Minnesota Prairie Roots

Writing and photography by Audrey Kletscher Helbling

Fancy pheasant at the BBQ contest June 2, 2011

Members of The Q Crew from Waldorf set up their tent and competed recently at the Minnesota in May BBQ Contest at the Rice County Fairgrounds in Faribault. It is the first time the event has been held here.

HERE’S HOW MUCH LITTLE I know about fancy food. Once while dining out with my 23-year-old daughter, I mistook balsamic vinegar for chocolate. I wondered why chocolate had been drizzled across a plate and served to us with bread.

So when I saw bacon-wrapped pheasant fancily-plated at the Minnesota in May BBQ Contest in Faribault recently, I was beyond impressed. This could have been on any upscale restaurant menu. But this appetizer had been prepared on the grill by an Appleton, Wisconsin, team and sent to the judges in the open class competition.

The artfully displayed bacon-wrapped pheasant prepared by a team from eastern Wisconsin.

This crisscross of raspberry chipotle sauce, bacon-wrapped pheasant and several sprigs of whatever artfully arranged on a square white plate would have wowed even Chef Gordon Ramsay. I was wowed, by the presentation and the taste—love that raspberry chipotle.

My husband and I sampled several meats as we wandered the Rice County Fairgrounds competition site. Chicken. Pork. Ribs. Brisket. And then an apple-topped cheesecake.

Another Wisconsin team handed me a fork and told my husband and me to eat whatever we wanted. They had prepared 60 pounds of meat for the competition, were tired of eating it and didn't want to take any home. So we didn't hesitate to taste some mighty fine BBQ and dug right in.

I wanted to try the apple dumplings tended by Tom Mcintosh of the fancy pheasant team, but those were going to the judges.

Tempting apple dumplings.

All in all, even though I arrived too late to watch competitors grill (due to pouring rain) and prepare their entries, I saw enough to realize you can do a lot with a grill, knowledge, creativity and a love of cooking.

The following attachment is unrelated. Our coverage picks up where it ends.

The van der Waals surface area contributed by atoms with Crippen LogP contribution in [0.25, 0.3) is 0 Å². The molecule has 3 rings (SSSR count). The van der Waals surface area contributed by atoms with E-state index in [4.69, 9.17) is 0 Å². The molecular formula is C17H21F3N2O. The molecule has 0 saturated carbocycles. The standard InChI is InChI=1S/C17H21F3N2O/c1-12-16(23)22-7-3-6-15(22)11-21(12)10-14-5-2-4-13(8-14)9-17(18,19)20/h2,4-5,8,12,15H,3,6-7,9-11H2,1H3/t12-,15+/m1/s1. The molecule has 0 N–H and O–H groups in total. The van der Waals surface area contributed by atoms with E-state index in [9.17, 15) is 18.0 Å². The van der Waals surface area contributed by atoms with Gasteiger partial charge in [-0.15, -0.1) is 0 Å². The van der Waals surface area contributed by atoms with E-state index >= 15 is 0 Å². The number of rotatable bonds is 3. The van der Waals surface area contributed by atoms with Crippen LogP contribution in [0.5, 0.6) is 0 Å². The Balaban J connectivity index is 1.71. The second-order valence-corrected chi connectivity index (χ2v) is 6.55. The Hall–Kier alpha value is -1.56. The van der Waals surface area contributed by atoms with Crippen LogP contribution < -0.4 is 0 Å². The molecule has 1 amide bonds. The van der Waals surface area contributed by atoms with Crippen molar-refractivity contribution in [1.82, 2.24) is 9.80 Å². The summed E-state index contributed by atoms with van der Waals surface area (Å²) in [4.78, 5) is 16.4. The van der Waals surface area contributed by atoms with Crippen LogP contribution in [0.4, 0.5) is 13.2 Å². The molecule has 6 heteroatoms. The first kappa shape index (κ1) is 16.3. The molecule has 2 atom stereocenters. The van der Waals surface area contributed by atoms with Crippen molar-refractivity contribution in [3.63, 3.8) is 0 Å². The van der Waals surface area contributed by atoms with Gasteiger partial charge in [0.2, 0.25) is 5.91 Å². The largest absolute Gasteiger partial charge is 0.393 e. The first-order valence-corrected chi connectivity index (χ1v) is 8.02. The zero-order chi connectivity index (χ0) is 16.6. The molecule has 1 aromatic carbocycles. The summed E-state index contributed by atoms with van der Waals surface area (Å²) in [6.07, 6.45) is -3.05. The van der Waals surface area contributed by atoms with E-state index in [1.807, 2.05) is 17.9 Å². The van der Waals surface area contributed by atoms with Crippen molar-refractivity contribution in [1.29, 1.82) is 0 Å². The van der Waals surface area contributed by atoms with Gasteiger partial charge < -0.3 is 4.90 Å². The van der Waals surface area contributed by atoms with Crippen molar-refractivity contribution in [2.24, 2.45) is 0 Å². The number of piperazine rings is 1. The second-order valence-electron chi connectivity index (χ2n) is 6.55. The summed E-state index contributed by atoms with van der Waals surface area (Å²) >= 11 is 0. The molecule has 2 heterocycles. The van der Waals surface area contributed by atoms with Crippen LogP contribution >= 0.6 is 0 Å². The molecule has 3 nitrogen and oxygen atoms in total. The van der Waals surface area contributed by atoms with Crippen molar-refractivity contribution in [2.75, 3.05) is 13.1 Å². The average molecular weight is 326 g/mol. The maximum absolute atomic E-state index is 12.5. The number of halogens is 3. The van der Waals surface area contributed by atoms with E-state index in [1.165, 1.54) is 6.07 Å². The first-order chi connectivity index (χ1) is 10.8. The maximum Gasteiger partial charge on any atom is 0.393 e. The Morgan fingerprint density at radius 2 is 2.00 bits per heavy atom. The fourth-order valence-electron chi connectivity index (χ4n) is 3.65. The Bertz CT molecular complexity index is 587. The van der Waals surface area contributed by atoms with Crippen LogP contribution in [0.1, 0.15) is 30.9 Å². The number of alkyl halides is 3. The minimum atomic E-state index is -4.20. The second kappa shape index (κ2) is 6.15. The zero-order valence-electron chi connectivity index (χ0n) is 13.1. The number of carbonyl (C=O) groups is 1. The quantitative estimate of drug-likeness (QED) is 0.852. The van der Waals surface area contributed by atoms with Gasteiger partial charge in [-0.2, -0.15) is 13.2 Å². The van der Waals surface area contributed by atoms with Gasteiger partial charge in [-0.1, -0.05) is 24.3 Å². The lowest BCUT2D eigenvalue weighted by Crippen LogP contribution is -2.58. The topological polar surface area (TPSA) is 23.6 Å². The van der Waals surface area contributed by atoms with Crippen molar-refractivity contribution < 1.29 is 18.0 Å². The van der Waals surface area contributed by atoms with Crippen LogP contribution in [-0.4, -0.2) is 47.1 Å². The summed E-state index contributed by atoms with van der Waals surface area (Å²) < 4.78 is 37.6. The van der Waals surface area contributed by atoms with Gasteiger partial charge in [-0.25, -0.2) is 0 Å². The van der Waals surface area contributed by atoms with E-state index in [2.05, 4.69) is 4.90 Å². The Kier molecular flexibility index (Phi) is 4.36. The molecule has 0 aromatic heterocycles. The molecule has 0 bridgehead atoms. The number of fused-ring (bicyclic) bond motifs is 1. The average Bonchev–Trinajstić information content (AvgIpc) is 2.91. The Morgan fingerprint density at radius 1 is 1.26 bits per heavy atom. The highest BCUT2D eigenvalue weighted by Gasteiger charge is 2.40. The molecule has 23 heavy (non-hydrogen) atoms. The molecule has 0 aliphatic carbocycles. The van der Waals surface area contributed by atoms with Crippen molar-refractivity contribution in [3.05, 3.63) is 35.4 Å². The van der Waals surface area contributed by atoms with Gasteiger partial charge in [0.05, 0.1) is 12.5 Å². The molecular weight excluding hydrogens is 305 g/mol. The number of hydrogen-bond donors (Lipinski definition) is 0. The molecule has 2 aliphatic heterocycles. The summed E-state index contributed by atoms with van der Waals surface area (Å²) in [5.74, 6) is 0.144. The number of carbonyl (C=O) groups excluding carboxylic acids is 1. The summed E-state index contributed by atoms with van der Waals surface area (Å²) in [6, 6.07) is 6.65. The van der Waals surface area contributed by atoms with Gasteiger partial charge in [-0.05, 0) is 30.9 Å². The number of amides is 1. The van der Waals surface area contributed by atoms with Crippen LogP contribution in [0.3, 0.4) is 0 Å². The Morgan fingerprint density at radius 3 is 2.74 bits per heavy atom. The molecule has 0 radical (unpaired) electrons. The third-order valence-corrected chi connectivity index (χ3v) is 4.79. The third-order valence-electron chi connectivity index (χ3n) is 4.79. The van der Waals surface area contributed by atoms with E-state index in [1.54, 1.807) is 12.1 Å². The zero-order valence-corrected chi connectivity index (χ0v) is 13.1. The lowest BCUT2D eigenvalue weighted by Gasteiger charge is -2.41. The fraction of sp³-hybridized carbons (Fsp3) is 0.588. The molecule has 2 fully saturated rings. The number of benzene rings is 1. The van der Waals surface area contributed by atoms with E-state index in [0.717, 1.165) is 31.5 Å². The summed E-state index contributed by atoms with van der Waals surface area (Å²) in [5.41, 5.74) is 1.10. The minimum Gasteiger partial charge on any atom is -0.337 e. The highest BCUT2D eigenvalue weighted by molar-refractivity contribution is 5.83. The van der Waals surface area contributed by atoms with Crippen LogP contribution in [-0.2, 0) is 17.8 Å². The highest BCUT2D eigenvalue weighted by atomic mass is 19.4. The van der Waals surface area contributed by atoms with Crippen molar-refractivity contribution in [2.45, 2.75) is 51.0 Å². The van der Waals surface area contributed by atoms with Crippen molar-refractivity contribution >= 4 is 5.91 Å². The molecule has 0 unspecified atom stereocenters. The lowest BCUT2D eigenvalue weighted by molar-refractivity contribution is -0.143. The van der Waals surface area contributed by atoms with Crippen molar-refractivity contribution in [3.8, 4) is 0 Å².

Left-over grilled meat prepared by a team from western Wisconsin.

© Copyright 2011 Audrey Kletscher Helbling

 

From backyard barbecuing to competitive barbecuing May 23, 2011

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An example of the barbecued meat prepared for the Minnesota in May BBQ Contest.

Tom Mcintosh of Appleton, Wisconsin, shows off bacon-wrapped pheasant with raspberry chipotle sauce for the open class division.

THEY START OUT innocently enough, barbecuing in the backyard.

Then, before they know it, they’re competing in barbecue competitions, driving all over the country with their gargantuan grills loaded into trailers.

Some have created their own rubs and sauces, while others doctor up purchased sauces.

They spend hundreds of dollars on meats, entry fees and travel expenses. Maybe, eventually, if they win enough contests, they’ll break even.

I met several of these die-hard barbecue contestants Saturday while walking the grounds at the Minnesota in May BBQ Contest in Faribault. By the time I arrived in the early afternoon, the teams had already turned in their mandatory entries—chicken, pork ribs, pork and brisket. Teams of judges evaluate the food on taste, tenderness and appearance in this Kansas City Barbeque Society sanctioned event.

The competitors had been grilling for hours—under tents in pouring rain—when I got to the contest site at the Rice County Fairgrounds. Now they were relaxing, some of them kicking back with bottles of beer, others visiting with attendees and/or packing up.

As I wandered the soggy grounds with my husband, sidestepping puddles, I spied grills that looked more like space age inventions than grills. Mighty impressive. The Q Crew from Waldorf has even appropriately named its grill “the pig casket.”